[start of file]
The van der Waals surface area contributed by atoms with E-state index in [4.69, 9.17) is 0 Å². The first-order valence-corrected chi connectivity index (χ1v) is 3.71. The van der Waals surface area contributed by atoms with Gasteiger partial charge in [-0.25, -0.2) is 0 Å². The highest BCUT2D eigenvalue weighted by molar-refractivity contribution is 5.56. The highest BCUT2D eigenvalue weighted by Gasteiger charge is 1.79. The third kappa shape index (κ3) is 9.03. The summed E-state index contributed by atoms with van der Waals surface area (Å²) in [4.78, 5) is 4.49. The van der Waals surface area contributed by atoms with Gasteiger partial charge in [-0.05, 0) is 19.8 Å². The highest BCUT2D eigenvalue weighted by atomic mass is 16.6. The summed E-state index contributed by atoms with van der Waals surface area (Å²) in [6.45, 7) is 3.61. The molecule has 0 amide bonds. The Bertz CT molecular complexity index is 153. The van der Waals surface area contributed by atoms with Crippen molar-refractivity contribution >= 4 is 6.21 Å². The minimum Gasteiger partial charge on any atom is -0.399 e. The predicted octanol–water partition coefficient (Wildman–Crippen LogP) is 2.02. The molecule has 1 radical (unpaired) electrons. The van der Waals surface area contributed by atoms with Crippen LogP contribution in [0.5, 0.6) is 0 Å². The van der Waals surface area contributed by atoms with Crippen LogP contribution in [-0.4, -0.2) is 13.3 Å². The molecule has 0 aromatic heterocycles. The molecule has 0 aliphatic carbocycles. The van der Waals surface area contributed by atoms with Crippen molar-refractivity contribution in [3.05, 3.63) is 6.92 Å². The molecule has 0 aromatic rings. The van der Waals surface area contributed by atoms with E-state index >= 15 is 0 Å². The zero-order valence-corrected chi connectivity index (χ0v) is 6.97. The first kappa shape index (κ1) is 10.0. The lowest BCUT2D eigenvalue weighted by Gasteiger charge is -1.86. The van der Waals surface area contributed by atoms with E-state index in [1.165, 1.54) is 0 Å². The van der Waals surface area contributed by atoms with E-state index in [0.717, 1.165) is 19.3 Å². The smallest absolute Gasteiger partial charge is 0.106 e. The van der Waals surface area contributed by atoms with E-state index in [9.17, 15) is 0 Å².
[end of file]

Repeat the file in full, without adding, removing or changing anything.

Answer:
The van der Waals surface area contributed by atoms with E-state index in [4.69, 9.17) is 0 Å². The first-order valence-corrected chi connectivity index (χ1v) is 3.71. The van der Waals surface area contributed by atoms with Gasteiger partial charge in [-0.25, -0.2) is 0 Å². The highest BCUT2D eigenvalue weighted by molar-refractivity contribution is 5.56. The highest BCUT2D eigenvalue weighted by Gasteiger charge is 1.79. The third kappa shape index (κ3) is 9.03. The summed E-state index contributed by atoms with van der Waals surface area (Å²) in [4.78, 5) is 4.49. The van der Waals surface area contributed by atoms with Gasteiger partial charge in [-0.05, 0) is 19.8 Å². The highest BCUT2D eigenvalue weighted by atomic mass is 16.6. The summed E-state index contributed by atoms with van der Waals surface area (Å²) in [6.45, 7) is 3.61. The molecule has 0 amide bonds. The Bertz CT molecular complexity index is 153. The van der Waals surface area contributed by atoms with Crippen molar-refractivity contribution >= 4 is 6.21 Å². The minimum Gasteiger partial charge on any atom is -0.399 e. The predicted octanol–water partition coefficient (Wildman–Crippen LogP) is 2.02. The molecule has 1 radical (unpaired) electrons. The van der Waals surface area contributed by atoms with Crippen LogP contribution in [0.5, 0.6) is 0 Å². The van der Waals surface area contributed by atoms with Crippen LogP contribution in [-0.4, -0.2) is 13.3 Å². The molecule has 0 aromatic heterocycles. The molecule has 0 aliphatic carbocycles. The van der Waals surface area contributed by atoms with Crippen molar-refractivity contribution in [3.05, 3.63) is 6.92 Å². The molecule has 0 aromatic rings. The van der Waals surface area contributed by atoms with E-state index >= 15 is 0 Å². The zero-order valence-corrected chi connectivity index (χ0v) is 6.97. The first kappa shape index (κ1) is 10.0. The lowest BCUT2D eigenvalue weighted by Gasteiger charge is -1.86. The van der Waals surface area contributed by atoms with E-state index in [1.165, 1.54) is 0 Å². The van der Waals surface area contributed by atoms with E-state index in [0.717, 1.165) is 19.3 Å². The smallest absolute Gasteiger partial charge is 0.106 e. The van der Waals surface area contributed by atoms with E-state index in [9.17, 15) is 0 Å².